Timing of Bush's Budget Likely to Increase the Talk of Pork

  • Share
  • Read Later

Copies of the budget at the Federal Printing Office in Washington, D.C.

The fact that his $1.6 trillion tax cut staggered out of the Senate on Friday missing about $400 billion isn't changing George W. Bush's bid-high-and-fight-the-rear-guard strategy on matters budgetary. Bush opened Round Two of this year's budget battle Monday by delivering the fleshed-out version of his $1.96 trillion budget for 2002 exactly as promised: as an uncompromising crash diet for pork, federal subsidies and Clinton-holdover programs that would limit future spending increases to 4 percent.

And the fact that senators and congressmen were all back in their home states to start their two-week Easter recess isn't changing the fact that Bush's budget will spark a battle royal that will put his tax cut in a fresh round of danger. In fact, it's probably going to make it worse.

"Washington is known for its pork. This budget funds our needs without the fat," Bush said in a message accompanying his budget. But Bush's low-fat diet doesn't just hit Congress at home in Washington (i.e., appropriations, which lawmakers have always considered their most sacred right); for the next two weeks it'll be hitting them where they actually live, right as they stand among the very people (and their lobbyists) who sent them to the District in the first place.

A taste for cutting pork

Example: Bush is proposing the elimination of federal loan guarantees for people who buy commercial vessels like oil tankers and cruise ships built in American shipyards, calling them unnecessary subsidies.

The American Shipbuilding Association, however, doesn't like to call them subsidies, and is determined to get its dough. It has lined up support from coastal-state Republicans, from Majority Leader Trent Lott (from Mississippi) to Appropriations Committee czar Ted Stevens (from Alaska). Democrat John B. Breaux (from Louisiana) recently wrote Bush that the guarantees should in fact be tripled, to $100 million. Lott cosigned.

Multiply this tug-of-war by oh, a hundred, and you get an idea of what Bush is up against. Republicans may want to roll back the Clinton years as badly as Bush, but they'll be a lot less eager to roll back the money the Clinton-era budgets sent their way. (Discretionary spending in fiscal 2001 alone was up 8.6 percent from the year before, and annual increases never dipped below 6 percent). And Democrats will be additionally eager to protect their purses, seeing in Bush's proposed curbs — from shaving $145 million off the $1 billion Clinton favorite, Community Oriented Policing Services (COPS), to trimming $35 million from a $235 million program for training doctors at children's hospitals — as more feel-good reasons to attack the tax cut.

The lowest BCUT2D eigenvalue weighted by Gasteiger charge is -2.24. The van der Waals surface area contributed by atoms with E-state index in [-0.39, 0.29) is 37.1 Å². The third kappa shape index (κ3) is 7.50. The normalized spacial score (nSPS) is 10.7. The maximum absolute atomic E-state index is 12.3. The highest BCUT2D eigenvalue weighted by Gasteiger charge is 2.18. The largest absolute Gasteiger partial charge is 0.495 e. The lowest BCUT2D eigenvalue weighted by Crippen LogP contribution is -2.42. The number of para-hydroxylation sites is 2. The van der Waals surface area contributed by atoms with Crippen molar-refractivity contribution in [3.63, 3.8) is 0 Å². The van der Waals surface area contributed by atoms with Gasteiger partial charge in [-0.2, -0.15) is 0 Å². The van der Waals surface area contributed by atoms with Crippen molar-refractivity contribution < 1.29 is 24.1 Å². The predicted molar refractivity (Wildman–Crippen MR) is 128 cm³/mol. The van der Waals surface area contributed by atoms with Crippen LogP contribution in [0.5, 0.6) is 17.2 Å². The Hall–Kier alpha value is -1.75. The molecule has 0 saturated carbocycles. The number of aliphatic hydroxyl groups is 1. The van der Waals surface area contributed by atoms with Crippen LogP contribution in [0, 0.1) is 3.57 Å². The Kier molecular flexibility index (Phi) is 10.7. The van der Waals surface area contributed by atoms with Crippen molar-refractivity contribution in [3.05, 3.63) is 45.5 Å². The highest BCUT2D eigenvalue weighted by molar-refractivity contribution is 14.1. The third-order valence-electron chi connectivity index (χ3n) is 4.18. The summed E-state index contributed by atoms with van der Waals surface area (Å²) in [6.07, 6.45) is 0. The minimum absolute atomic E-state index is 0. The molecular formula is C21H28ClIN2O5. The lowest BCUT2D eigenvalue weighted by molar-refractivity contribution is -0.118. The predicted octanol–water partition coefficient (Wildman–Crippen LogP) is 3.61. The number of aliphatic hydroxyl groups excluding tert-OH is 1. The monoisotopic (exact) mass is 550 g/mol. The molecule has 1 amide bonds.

Pressure to bring home the bacon

"When people see the budget, they're going to say, 'Oh, my God, I wanted a tax cut, but I didn't know what you were going to do to health care and to Medicare and national defense,'" Breaux said on ABC's "This Week" Sunday. And he's a centrist — wait until Gephardt and Daschle put in their 10 cents.

Until now, Bush has been pitching tax cuts, tax cuts and the occasional spending increase — in education, mostly, and the military — as the defining aspects of his budget. Now it'll be all about the cutbacks.

He wants to cut "corporate welfare," but he'll run into the Big Business lobby there (place your bets on that one). He wants to leave room for his $1.6 trillion tax cut — Republicans are bragging they'll have most of that $400 billion back in the plan by May — but he'll be up against not only locality-driven pork, which will be foremost on lawmakers' minds this week, but also government programs that many people believe actually do some good. And in trying to restrain "recent explosive growth in discretionary spending" by cutting "unjustified programs, excessive programs, duplicative programs and programs that have completed their mission," he'll find that every program has a congressman, a lobbyist and a constituency who hold it dear.

And two weeks spent away from the Washington office, surrounded by lobbyists and local constituents for whom "pork" is food on the table, is only going to increase lawmakers' impulse to protect themselves by continuing to bring home the bacon.